We estimate General Fund expenditures for IHSS to be $3.8 billion in 2018‑19, slightly increasing to about $3.9 billion in 2019‑20. It is important to note that the small net growth in state IHSS expenditures in 2019‑20 masks a number of cost increases and expected savings. Specifically, in 2019‑20, most of the estimated growth in state IHSS costs is expected to be offset by General Fund savings resulting from the statutorily scheduled 7 percent reduction of IHSS service hours triggered by the expiration of the current managed care organization (MCO) tax at the end of 2018‑19. After 2019‑20, we project that IHSS expenditures will grow at a higher rate, reaching over $5.6 billion by 2022‑23. Overall, between 2018‑19 and 2022‑23, the projected average annual growth of IHSS General Fund expenditures is about 11 percent—making IHSS one of the fastest growing programs in the state. To a large degree, this growth is due to projected caseload and hours-per-consumer growth and the implementation of statutorily scheduled statewide minimum wage increases that significantly increase the average cost per consumer. Below, we discuss the major factors that affect General Fund IHSS spending over the outlook period, which extends from 2018‑19 through 2022‑23.
Growth in Caseload and Hours Per Case Increase State IHSS Costs. As shown in Figure 1, the number of IHSS cases has steadily increased over much of the past 20 years. Prior to 2009‑10, the IHSS caseload grew, on average, by 7.5 percent annually. However, between 2009‑10 and 2013‑14, IHSS caseload remained relatively flat. In more recent years, growth in IHSS caseload has increased steadily again, averaging about 5 percent annually. Similarly, over the past five years, IHSS hours per case has steadily increased annually by 4 percent on average. We note that this recent growth in IHSS service hours is higher than historical growth trends. This, in part, may be due to IHSS service hours being temporarily reduced in some years and restored in others, resulting in IHSS service hours fluctuating by a greater amount year to year relative to average growth trends. Taking into account historical trends, we assume that overall IHSS caseload will increase by 5.8 percent annually and hours per case will increase by 2.5 percent annually through 2022‑23.
Rising Statewide Minimum Wage Increases Hourly Cost of Care. The enacted statewide minimum wage increases—set to gradually raise the state’s minimum wage to $15 per hour by 2022 and increase by inflation thereafter—will increase wages for IHSS providers. Since the current average wage for IHSS providers ($11.71 per hour) is over the current statewide minimum wage of $11.00 per hour, we project that the major costs of the scheduled minimum wage increases will begin when wages increase to $12 per hour and above, beginning in 2019. When statewide minimum wage reaches $15 per hour in 2022, we estimate the cumulative costs of the minimum wage increases to total about $1.5 billion General Fund per year, increasing thereafter with growth in caseload, hours per consumer, and overtime costs.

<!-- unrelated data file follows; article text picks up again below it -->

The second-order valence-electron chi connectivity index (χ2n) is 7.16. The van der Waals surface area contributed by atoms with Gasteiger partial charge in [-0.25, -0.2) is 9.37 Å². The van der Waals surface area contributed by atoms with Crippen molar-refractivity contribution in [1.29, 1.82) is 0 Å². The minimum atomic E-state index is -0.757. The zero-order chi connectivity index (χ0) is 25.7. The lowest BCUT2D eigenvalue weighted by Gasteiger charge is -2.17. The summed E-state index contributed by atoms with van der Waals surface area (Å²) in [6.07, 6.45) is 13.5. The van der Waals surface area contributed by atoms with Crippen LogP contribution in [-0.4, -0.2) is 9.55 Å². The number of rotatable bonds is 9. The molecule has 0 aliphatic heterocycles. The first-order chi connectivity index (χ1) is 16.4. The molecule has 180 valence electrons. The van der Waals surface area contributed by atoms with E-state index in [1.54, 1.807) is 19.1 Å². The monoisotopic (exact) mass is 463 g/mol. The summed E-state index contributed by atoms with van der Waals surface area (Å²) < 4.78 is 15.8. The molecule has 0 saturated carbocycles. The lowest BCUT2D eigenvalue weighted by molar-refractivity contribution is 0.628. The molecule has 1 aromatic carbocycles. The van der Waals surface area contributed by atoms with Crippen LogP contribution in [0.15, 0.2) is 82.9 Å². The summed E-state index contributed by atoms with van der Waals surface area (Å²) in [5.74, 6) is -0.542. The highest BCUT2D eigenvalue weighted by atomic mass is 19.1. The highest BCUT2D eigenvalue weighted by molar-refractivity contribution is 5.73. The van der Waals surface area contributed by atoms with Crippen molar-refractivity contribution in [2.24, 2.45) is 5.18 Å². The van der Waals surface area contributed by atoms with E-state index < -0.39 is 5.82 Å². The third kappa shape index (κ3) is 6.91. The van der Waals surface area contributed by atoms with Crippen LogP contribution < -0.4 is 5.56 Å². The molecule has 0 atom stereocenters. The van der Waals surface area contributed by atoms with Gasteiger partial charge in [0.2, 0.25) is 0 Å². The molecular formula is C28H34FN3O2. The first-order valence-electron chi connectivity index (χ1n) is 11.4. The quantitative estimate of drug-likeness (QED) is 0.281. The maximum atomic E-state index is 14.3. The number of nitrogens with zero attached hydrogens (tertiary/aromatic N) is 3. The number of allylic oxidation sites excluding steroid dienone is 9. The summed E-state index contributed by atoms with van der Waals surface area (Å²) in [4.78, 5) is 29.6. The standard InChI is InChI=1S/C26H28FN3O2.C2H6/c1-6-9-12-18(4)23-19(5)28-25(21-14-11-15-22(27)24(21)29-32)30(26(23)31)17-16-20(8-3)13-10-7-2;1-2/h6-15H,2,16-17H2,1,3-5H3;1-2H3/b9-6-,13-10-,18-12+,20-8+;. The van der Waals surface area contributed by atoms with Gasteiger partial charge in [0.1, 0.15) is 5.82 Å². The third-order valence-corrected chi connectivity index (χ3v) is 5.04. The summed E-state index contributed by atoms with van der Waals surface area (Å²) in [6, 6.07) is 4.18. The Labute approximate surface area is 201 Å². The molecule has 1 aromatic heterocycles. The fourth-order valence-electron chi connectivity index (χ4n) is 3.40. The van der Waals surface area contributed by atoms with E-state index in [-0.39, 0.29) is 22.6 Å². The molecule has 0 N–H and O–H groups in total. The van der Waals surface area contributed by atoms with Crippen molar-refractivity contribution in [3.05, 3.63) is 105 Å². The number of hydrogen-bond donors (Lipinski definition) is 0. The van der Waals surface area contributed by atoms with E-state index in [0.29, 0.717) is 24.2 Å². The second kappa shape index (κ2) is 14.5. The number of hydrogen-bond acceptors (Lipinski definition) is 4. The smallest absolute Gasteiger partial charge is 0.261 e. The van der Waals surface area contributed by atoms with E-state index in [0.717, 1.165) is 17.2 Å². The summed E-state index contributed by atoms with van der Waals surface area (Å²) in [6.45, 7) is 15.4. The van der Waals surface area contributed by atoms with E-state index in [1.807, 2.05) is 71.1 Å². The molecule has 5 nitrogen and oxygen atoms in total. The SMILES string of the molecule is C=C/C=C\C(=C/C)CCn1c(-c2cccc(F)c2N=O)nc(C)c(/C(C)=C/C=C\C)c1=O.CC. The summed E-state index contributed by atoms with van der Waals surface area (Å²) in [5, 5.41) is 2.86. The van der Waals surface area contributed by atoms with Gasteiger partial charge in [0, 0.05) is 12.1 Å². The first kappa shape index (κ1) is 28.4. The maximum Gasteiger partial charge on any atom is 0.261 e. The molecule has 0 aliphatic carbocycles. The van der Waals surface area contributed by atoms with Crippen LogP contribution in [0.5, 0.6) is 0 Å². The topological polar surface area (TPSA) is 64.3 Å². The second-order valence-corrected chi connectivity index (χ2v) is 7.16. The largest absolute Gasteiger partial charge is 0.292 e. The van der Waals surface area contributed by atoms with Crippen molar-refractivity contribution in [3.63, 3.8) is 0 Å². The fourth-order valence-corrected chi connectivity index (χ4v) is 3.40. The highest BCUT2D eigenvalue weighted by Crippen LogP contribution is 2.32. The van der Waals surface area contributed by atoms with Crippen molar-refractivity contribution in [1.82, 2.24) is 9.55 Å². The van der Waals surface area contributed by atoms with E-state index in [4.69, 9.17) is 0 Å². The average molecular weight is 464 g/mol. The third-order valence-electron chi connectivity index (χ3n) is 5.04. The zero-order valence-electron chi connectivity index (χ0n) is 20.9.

Under Current Law, Expiration of the MCO Tax Triggers 7 Percent Reduction of IHSS Service Hours in 2019‑20. As previously mentioned, the reason the net increase in IHSS costs in 2019‑20 is more modest is mainly due to the estimated savings from the triggering of the 7 percent reduction in IHSS service hours. Since 2016‑17, the General Fund has supported the restoration of IHSS service hours, which were previously reduced by 7 percent, so long as the MCO tax is in place. Under current law, the MCO tax is set to expire at the end of 2018‑19. Given this expected expiration of the MCO tax, our outlook projections assume that the General Fund support for the restoration of service hours will not be included beginning in 2019‑20. We estimate that discontinuing General Fund support and reinstituting the 7 percent reduction on IHSS service hours would result in General Fund savings of roughly $300 million annually (increasing annually thereafter with growth in caseload, hours per consumer, and IHSS wages). For further discussion of the MCO tax, please reference the “Medi-Cal” Fiscal Outlook online post.
Administration Scheduled to Release Report of 1991 Realignment and IHSS County Costs. In 2017‑18, a new IHSS county maintenance‑of‑effort (MOE)—referred to as the 2017 IHSS MOE—was established. The 2017 IHSS MOE increased counties’ share of cost in the IHSS program from $1.1 billion in 2016‑17 to about $1.8 billion in 2017‑18. Moreover, relative to the prior county MOE, the 2017 IHSS MOE is expected to grow at a faster rate year to year. (We anticipate that the 2017 IHSS MOE will grow by 7 percent annually beginning in 2019‑20 through at least 2022‑23.) In effect, this increase in county contributions to IHSS costs effectively decreases our projected state General Fund share of cost for the IHSS program by hundreds of millions of dollars annually. We note that when the 2017 IHSS MOE was initially implemented, there was concern that 1991 realignment—the revenue source used to cover IHSS county MOE costs—would no longer be able to fully cover IHSS county costs in the long term. Consequently, the 2017‑18 budget agreement required the Department of Finance (DOF) to review and report on the funding structure of 1991 realignment as part of its January 2019 budget proposal. In anticipation of the DOF report, our report Reevaluating the 1991 Realignment assesses whether 1991 realignment achieves its intended benefits and evaluates the ability of 1991 realignment to meet its funding obligations over time.